In remarks to the American Bar Association, Attorney General Eric Holder was to call minimum jail terms “counterproductive,” according to excerpts from his speech released in advance.

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Holder says the United States should remain strict but be smarter about tackling crime.

And he warned that, while the total US population has increased by a third since 1980, the prison population has soared by 800 percent.

The United States accounts for five percent of the world population but nearly a quarter of all people imprisoned, he said.

“Today, a vicious cycle of poverty, criminality, and incarceration traps too many Americans and weakens too many communities. However, many aspects of our criminal justice system may actually exacerbate this problem, rather than alleviate it,” Holder was to say.

And of 219,000 people jailed in federal as opposed to state-run prisons, nearly half were convicted of drug-related offenses.

Altogether, inmates in local, state and federal prisons cost the government $80 billion dollars in 2010 alone, he added, saying it was time for reform.

“We can start by fundamentally rethinking the notion of mandatory minimum sentences for drug-related crimes. Some statutes that mandate inflexible sentences — regardless of the facts or conduct at issue in a particular case — reduce the discretion available to prosecutors, judges, and juries,” Holder said.

He added: “They breed disrespect for the system. When applied indiscriminately, they do not serve public safety. They have had a disabling effect on communities. And they are ultimately counterproductive.”

The mandatory minimum sentences were included in the penal code by Congress in 1986 and 1988.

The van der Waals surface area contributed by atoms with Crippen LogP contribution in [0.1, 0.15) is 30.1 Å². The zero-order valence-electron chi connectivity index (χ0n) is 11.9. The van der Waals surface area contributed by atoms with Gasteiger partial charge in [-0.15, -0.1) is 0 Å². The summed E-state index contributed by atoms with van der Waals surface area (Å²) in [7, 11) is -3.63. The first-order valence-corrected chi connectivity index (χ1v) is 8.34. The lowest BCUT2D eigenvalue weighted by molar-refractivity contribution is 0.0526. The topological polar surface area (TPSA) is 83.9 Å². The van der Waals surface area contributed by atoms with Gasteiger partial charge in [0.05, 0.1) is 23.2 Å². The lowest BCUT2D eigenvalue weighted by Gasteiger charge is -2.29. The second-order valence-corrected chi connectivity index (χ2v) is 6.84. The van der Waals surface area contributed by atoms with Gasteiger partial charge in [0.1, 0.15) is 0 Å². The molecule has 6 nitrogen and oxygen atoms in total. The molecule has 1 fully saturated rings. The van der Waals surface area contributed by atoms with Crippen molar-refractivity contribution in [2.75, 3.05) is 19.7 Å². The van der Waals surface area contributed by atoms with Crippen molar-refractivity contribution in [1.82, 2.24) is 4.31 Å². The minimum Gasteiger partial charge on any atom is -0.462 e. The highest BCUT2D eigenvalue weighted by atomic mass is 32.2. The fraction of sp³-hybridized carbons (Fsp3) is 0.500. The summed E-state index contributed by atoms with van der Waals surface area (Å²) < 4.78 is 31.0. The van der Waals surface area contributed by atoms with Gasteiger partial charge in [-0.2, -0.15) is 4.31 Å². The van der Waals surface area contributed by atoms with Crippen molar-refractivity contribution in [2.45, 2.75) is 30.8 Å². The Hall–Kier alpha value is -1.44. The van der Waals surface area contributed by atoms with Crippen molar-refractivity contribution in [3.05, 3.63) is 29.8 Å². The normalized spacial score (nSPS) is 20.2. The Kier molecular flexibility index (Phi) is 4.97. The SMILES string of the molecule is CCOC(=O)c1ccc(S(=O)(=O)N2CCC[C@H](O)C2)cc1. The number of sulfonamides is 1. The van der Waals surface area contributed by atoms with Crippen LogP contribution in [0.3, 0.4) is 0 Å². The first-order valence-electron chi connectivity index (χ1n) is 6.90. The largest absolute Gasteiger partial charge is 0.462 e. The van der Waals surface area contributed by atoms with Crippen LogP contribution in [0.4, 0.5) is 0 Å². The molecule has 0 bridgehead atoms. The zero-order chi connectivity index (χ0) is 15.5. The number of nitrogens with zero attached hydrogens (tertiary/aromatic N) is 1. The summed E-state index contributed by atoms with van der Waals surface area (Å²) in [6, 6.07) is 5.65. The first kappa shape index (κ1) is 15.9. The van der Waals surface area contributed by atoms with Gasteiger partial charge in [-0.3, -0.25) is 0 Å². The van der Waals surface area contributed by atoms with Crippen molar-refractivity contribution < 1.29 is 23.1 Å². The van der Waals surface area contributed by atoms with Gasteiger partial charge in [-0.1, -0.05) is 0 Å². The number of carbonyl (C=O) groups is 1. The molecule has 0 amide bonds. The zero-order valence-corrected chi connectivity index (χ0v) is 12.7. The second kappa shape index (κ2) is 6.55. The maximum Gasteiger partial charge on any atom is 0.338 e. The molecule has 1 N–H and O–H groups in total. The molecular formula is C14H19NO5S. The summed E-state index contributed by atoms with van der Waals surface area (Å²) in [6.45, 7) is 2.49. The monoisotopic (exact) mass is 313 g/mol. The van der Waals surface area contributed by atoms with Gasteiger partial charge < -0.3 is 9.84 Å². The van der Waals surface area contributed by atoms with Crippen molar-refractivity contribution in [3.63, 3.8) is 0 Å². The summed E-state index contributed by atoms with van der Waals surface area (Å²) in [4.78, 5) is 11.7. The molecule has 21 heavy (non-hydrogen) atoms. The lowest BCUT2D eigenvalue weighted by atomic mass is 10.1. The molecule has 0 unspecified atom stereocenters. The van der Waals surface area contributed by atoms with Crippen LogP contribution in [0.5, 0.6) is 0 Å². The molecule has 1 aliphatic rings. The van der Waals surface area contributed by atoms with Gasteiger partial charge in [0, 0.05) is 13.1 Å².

Holder said he hoped Congress would pass new legislation but in the meantime he has mandated a modification of the Justice Department’s charging policies.

Holder said that under the changes certain low-level, nonviolent drug offenders who have no ties to large-scale organizations, gangs, or cartels will no longer be charged with offenses that impose draconian mandatory minimum sentences.

“They now will be charged with offenses for which the accompanying sentences are better suited to their individual conduct, rather than excessive prison terms more appropriate for violent criminals or drug kingpins,” he said, according to a draft of his speech.

In a further effort to ease the prison population, Holder announced a change to allow for early release of elderly inmates who did not commit violent crimes and have served significant portions of their sentences.

The American Civil Liberties Union welcomed the changes enthusiastically.

“Today, the attorney general is taking crucial steps to tackle our bloated federal mass incarceration crisis, and we are thrilled by these long-awaited developments,” it said in a statement.

“While today’s announcement is an important step toward a fairer justice system, Congress must change the laws that lock up hundreds of thousands of Americans unfairly and unnecessarily,” the ACLU added.

In 2010 President Barack Obama won passage of a law establishing more equality in sentences for convictions for possessing crack and cocaine. They were stiffer for crack, and most of those convicted of this were black.

That law also did away with mandatory minimum sentences for first time crack possession offenses. It was the first such minimum sentencing elimination since the 1970s.